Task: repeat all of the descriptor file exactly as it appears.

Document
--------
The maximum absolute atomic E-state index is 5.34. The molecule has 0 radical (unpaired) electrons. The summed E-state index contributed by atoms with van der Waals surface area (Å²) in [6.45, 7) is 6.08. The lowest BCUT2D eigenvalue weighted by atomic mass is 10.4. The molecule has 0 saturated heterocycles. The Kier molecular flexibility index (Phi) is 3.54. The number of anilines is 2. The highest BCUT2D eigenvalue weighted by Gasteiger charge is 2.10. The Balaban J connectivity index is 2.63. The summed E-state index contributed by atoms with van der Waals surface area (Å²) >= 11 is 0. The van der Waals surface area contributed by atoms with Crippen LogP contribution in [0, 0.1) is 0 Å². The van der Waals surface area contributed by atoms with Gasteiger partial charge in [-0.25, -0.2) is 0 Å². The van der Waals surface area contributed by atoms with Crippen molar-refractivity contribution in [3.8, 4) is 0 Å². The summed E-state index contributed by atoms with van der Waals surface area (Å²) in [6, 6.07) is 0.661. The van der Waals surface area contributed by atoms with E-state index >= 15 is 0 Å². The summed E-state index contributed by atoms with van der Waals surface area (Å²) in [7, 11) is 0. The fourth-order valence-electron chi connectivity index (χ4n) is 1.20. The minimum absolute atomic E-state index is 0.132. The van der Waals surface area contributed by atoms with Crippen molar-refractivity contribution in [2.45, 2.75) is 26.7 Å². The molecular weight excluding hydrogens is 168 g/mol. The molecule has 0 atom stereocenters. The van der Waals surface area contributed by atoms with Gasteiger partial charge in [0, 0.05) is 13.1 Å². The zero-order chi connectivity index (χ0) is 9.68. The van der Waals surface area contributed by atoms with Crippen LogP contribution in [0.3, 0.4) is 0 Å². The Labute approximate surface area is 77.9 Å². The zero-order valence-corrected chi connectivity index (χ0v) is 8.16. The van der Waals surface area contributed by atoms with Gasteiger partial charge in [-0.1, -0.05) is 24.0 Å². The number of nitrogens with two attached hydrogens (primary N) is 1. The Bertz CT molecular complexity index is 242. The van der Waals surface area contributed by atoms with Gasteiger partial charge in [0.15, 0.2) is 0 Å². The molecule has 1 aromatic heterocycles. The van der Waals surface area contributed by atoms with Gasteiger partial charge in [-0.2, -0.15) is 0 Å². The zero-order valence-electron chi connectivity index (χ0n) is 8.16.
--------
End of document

The maximum absolute atomic E-state index is 5.34. The molecule has 0 radical (unpaired) electrons. The summed E-state index contributed by atoms with van der Waals surface area (Å²) in [6.45, 7) is 6.08. The lowest BCUT2D eigenvalue weighted by atomic mass is 10.4. The molecule has 0 saturated heterocycles. The Kier molecular flexibility index (Phi) is 3.54. The number of anilines is 2. The highest BCUT2D eigenvalue weighted by Gasteiger charge is 2.10. The Balaban J connectivity index is 2.63. The summed E-state index contributed by atoms with van der Waals surface area (Å²) >= 11 is 0. The van der Waals surface area contributed by atoms with Crippen LogP contribution in [0, 0.1) is 0 Å². The van der Waals surface area contributed by atoms with Gasteiger partial charge in [-0.25, -0.2) is 0 Å². The van der Waals surface area contributed by atoms with Crippen molar-refractivity contribution in [3.8, 4) is 0 Å². The summed E-state index contributed by atoms with van der Waals surface area (Å²) in [6, 6.07) is 0.661. The van der Waals surface area contributed by atoms with E-state index >= 15 is 0 Å². The summed E-state index contributed by atoms with van der Waals surface area (Å²) in [7, 11) is 0. The fourth-order valence-electron chi connectivity index (χ4n) is 1.20. The minimum absolute atomic E-state index is 0.132. The van der Waals surface area contributed by atoms with Crippen molar-refractivity contribution in [2.45, 2.75) is 26.7 Å². The molecular weight excluding hydrogens is 168 g/mol. The molecule has 0 atom stereocenters. The van der Waals surface area contributed by atoms with Gasteiger partial charge in [0, 0.05) is 13.1 Å². The zero-order chi connectivity index (χ0) is 9.68. The van der Waals surface area contributed by atoms with Crippen LogP contribution in [0.3, 0.4) is 0 Å². The Labute approximate surface area is 77.9 Å². The zero-order valence-corrected chi connectivity index (χ0v) is 8.16. The van der Waals surface area contributed by atoms with Gasteiger partial charge in [-0.1, -0.05) is 24.0 Å². The number of nitrogens with two attached hydrogens (primary N) is 1. The Bertz CT molecular complexity index is 242. The van der Waals surface area contributed by atoms with Gasteiger partial charge in [0.15, 0.2) is 0 Å². The molecule has 1 aromatic heterocycles. The van der Waals surface area contributed by atoms with Gasteiger partial charge in [-0.2, -0.15) is 0 Å². The zero-order valence-electron chi connectivity index (χ0n) is 8.16.